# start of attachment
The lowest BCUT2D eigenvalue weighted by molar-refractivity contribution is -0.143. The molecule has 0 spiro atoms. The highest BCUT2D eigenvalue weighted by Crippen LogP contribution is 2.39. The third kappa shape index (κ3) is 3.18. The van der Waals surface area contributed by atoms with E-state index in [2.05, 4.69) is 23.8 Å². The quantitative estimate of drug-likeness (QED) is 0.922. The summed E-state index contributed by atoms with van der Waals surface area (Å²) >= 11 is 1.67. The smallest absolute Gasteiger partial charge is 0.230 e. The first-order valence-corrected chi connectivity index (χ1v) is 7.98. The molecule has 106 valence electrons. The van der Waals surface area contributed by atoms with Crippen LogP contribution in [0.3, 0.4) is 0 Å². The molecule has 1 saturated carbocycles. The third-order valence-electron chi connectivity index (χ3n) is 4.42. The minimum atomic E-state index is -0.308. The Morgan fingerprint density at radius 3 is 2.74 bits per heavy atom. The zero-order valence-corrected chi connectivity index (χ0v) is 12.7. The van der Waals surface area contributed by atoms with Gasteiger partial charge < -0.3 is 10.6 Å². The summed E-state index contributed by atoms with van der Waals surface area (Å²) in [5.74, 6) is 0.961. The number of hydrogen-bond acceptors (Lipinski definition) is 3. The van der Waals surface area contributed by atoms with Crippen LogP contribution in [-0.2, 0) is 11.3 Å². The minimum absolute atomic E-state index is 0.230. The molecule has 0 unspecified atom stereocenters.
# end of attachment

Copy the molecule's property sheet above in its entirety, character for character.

The lowest BCUT2D eigenvalue weighted by molar-refractivity contribution is -0.143. The molecule has 0 spiro atoms. The highest BCUT2D eigenvalue weighted by Crippen LogP contribution is 2.39. The third kappa shape index (κ3) is 3.18. The van der Waals surface area contributed by atoms with E-state index in [2.05, 4.69) is 23.8 Å². The quantitative estimate of drug-likeness (QED) is 0.922. The summed E-state index contributed by atoms with van der Waals surface area (Å²) >= 11 is 1.67. The smallest absolute Gasteiger partial charge is 0.230 e. The first-order valence-corrected chi connectivity index (χ1v) is 7.98. The molecule has 106 valence electrons. The van der Waals surface area contributed by atoms with Crippen LogP contribution in [0.3, 0.4) is 0 Å². The molecule has 1 saturated carbocycles. The third-order valence-electron chi connectivity index (χ3n) is 4.42. The minimum atomic E-state index is -0.308. The Morgan fingerprint density at radius 3 is 2.74 bits per heavy atom. The zero-order valence-corrected chi connectivity index (χ0v) is 12.7. The van der Waals surface area contributed by atoms with Gasteiger partial charge < -0.3 is 10.6 Å². The summed E-state index contributed by atoms with van der Waals surface area (Å²) in [5.74, 6) is 0.961. The number of hydrogen-bond acceptors (Lipinski definition) is 3. The van der Waals surface area contributed by atoms with Crippen LogP contribution in [-0.2, 0) is 11.3 Å². The minimum absolute atomic E-state index is 0.230. The molecule has 0 unspecified atom stereocenters.